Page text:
Kim and Raymond sat in my counseling office and initially felt pretty hopeless. After several failed attempts at marriage counseling, and though neither wanted to divorce they were ready to call it quits. As a last ditch attempt to avoid the pain and disruption for their entire family they attended our two-week Intensive Counseling Process.
Over the first three days I had the privilege of deeply listening to each of their life stories. Raymond shared first. I’ll never forget before he began he said “This should take about five minutes,” he said. “Because I really don’t have much of a story.” At the end of three hours he looked up at me with tears in his eyes and said, “Wow, I guess I have a story.”
On the second day it was Kim’s turn to share her story. After doing extensive counseling, attending conferences, and Kim had truly grown. As she told her story it was clear that she had “done her work” but certain issues still brought up a painful reaction.
What Is Trauma and Why Does It Matter?
Trauma can be defined as……. Many mental health professionals make a distinction between “big T” trauma “little t” trauma. Examples of include
As scientists and mental health experts have learned more about trauma and the brain they’ve discovered that even minor distressing events can shape and impact the brain.
If you are in an intimate relationship, have been in an intimate relationship, or want to be in an intimate relationship and are not able it’s possible that unaddressed trauma could be the culprit. Trauma classically impacts significant relationships seven different ways.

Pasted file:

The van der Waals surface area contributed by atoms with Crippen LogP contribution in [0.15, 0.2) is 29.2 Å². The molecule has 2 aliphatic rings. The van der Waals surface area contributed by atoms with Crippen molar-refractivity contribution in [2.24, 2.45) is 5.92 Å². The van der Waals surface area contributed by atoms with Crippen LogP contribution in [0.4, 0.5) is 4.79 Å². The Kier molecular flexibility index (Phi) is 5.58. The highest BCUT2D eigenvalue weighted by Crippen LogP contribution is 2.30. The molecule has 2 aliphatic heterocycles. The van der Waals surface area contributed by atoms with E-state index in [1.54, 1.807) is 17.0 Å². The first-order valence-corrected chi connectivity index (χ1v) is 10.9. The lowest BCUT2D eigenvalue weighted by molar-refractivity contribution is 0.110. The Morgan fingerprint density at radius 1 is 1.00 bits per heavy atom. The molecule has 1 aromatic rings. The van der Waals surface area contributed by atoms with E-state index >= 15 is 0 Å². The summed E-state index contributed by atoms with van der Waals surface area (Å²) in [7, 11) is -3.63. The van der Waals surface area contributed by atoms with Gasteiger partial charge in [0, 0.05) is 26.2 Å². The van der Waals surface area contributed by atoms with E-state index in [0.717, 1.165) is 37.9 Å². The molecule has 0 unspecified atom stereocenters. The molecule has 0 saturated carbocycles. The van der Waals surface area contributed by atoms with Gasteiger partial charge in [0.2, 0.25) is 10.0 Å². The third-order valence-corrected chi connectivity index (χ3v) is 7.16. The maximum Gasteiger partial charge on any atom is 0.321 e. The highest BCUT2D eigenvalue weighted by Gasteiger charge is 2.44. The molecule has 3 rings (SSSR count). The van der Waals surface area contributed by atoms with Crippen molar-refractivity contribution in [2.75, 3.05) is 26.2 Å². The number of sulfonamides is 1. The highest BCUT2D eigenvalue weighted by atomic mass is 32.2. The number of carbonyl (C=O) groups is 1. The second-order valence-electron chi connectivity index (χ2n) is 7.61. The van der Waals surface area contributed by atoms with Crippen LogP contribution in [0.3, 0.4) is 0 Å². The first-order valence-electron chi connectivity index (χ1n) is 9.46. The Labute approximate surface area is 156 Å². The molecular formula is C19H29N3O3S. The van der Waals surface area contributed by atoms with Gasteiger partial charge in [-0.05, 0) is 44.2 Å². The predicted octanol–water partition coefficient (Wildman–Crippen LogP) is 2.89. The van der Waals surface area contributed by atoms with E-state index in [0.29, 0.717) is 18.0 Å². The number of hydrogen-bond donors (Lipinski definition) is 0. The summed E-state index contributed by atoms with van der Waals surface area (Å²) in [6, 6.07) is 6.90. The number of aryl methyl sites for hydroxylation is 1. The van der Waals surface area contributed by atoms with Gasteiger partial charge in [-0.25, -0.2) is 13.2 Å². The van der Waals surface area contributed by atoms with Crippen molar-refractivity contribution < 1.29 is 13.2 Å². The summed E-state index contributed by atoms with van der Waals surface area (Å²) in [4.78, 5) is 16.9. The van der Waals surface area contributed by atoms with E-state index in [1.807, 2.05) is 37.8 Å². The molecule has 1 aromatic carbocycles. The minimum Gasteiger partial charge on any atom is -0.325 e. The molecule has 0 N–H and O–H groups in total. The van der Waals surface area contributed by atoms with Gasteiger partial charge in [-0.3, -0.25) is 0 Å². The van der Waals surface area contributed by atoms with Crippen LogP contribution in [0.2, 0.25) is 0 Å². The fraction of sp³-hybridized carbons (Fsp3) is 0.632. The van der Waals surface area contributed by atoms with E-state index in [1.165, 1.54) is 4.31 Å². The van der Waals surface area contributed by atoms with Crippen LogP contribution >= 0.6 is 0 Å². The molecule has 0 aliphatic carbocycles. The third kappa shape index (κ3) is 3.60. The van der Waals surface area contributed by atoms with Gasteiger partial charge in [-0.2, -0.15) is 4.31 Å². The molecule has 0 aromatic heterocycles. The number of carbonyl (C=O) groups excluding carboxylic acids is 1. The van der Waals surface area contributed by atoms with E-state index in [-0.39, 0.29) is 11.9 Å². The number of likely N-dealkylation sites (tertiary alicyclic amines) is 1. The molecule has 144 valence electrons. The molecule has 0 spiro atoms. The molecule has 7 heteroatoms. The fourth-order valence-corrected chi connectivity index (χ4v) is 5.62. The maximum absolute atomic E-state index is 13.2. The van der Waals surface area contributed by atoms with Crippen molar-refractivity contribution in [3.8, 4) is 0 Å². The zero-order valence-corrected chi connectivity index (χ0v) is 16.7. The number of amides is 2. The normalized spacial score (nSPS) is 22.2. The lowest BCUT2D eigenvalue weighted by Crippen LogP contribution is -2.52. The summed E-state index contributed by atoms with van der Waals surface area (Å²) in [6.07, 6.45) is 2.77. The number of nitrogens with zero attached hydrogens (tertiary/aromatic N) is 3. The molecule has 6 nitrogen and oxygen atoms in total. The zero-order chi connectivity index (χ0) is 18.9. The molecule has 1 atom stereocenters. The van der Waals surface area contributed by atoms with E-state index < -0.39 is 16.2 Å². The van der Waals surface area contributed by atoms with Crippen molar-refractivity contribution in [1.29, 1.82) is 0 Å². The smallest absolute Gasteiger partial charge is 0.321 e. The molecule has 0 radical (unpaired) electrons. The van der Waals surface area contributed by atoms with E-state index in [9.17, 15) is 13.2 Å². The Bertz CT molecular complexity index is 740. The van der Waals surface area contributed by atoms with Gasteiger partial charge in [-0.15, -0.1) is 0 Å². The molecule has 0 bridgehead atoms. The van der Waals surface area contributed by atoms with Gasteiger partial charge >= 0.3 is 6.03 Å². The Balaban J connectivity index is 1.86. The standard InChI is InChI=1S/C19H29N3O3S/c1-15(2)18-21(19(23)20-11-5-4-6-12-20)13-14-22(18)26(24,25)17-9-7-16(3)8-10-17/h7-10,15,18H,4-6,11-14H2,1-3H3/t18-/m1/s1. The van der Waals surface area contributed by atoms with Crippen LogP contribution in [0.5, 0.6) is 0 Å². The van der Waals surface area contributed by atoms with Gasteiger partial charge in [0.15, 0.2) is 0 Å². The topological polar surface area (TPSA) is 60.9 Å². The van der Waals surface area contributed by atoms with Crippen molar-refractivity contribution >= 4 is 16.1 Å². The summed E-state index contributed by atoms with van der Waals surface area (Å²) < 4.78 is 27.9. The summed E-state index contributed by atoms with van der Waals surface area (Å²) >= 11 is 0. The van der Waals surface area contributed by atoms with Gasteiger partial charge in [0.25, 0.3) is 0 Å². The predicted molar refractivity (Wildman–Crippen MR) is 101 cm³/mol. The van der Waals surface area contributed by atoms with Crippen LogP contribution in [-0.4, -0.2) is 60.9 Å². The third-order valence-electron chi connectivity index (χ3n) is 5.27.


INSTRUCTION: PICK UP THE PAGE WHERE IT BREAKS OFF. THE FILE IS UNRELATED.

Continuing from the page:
You React In A Way That Escalates
Turning up the volume. Getting triggered. Having your buttons pushed. Feels as if the stakes are high. A normal issue become a conflict. You have to win. You feel attacked and you are on the defensive. Your voice gets louder, your muscles tighten, your heart races. You feel overstimulated.
If this is you it’s likely your nervous system was activated.
Technically, this reaction of the autonomic nervous system is called “hyperarousal.” It’s a state where when we feel unsafe or threatened our brain reacts by causing us to do go into the “fight or flight” mode. The hyperarousal response is the “fight” mode. It’s your brain saying, “Danger!”
You React By Withdrawing Or Shutting Down
You Misinterpret The Words and Actions of Others
You Lose Your Voice When You Would Speak Up
You are confused about what is wrong
Any number of problems I see in my counseling office are rooted in trauma and deep wounding.
In my office I work with men and women who have unsuccessfully worked with any number of therapists or counselors. It’s often the case that a counselor focuses on an addiction, communication
Men and women seeking help for porn and sexual addiction or multiple affairs
Communication patterns of angry blowups or shutting down but may be
How You Can Begin To Heal From Trauma
Healing from Trauma can be a long process. Just like healing after a car accident, the course of healing may be determined by the impact of the injury.
Get An Accurate Assessment and Diagnosis
Trauma is often not detected, and many counselors are not trained or experienced in treating trauma.
Get Empowered And Know Trauma Can Be Healed
Get Empowered — The More You Know
Learn emotional-regulation skills and techniques
Practice Mindfulness and Contemplation
Get To Know Your Body
Intensive Counseling Process
For Further Reading
The Body Keeps The Score, Bessel Van Der Kolk, M.D.
Mindsight, Dan Siegel, M.D.
EMDR Essentials, Barb Maiberger
Healing The Wounded Heart, Dan Allender, Ph.D.